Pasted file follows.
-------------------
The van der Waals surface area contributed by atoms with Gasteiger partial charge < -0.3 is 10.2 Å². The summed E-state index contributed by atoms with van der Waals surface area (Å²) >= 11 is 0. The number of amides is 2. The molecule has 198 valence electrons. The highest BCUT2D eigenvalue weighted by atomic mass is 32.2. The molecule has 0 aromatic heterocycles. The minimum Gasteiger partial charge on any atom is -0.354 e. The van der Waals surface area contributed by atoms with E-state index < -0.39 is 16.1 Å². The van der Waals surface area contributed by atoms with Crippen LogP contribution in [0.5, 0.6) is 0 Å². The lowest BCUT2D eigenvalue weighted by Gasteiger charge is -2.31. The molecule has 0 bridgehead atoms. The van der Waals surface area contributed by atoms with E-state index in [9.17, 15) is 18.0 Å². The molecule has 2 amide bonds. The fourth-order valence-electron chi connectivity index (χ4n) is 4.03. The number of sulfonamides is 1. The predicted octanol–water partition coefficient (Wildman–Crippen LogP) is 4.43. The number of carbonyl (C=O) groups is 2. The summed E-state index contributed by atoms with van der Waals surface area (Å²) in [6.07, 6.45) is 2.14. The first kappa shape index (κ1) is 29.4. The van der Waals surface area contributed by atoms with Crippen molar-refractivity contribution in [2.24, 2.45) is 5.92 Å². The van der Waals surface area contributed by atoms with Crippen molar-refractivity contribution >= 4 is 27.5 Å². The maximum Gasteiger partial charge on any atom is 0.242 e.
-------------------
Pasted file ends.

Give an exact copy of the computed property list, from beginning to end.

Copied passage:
The van der Waals surface area contributed by atoms with Gasteiger partial charge < -0.3 is 10.2 Å². The summed E-state index contributed by atoms with van der Waals surface area (Å²) >= 11 is 0. The number of amides is 2. The molecule has 198 valence electrons. The highest BCUT2D eigenvalue weighted by atomic mass is 32.2. The molecule has 0 aromatic heterocycles. The minimum Gasteiger partial charge on any atom is -0.354 e. The van der Waals surface area contributed by atoms with E-state index < -0.39 is 16.1 Å². The van der Waals surface area contributed by atoms with Crippen LogP contribution in [0.5, 0.6) is 0 Å². The lowest BCUT2D eigenvalue weighted by Gasteiger charge is -2.31. The molecule has 0 bridgehead atoms. The van der Waals surface area contributed by atoms with E-state index in [9.17, 15) is 18.0 Å². The molecule has 2 amide bonds. The fourth-order valence-electron chi connectivity index (χ4n) is 4.03. The number of sulfonamides is 1. The predicted octanol–water partition coefficient (Wildman–Crippen LogP) is 4.43. The number of carbonyl (C=O) groups is 2. The summed E-state index contributed by atoms with van der Waals surface area (Å²) in [6.07, 6.45) is 2.14. The first kappa shape index (κ1) is 29.4. The van der Waals surface area contributed by atoms with Crippen molar-refractivity contribution in [2.24, 2.45) is 5.92 Å². The van der Waals surface area contributed by atoms with Crippen molar-refractivity contribution >= 4 is 27.5 Å². The maximum Gasteiger partial charge on any atom is 0.242 e.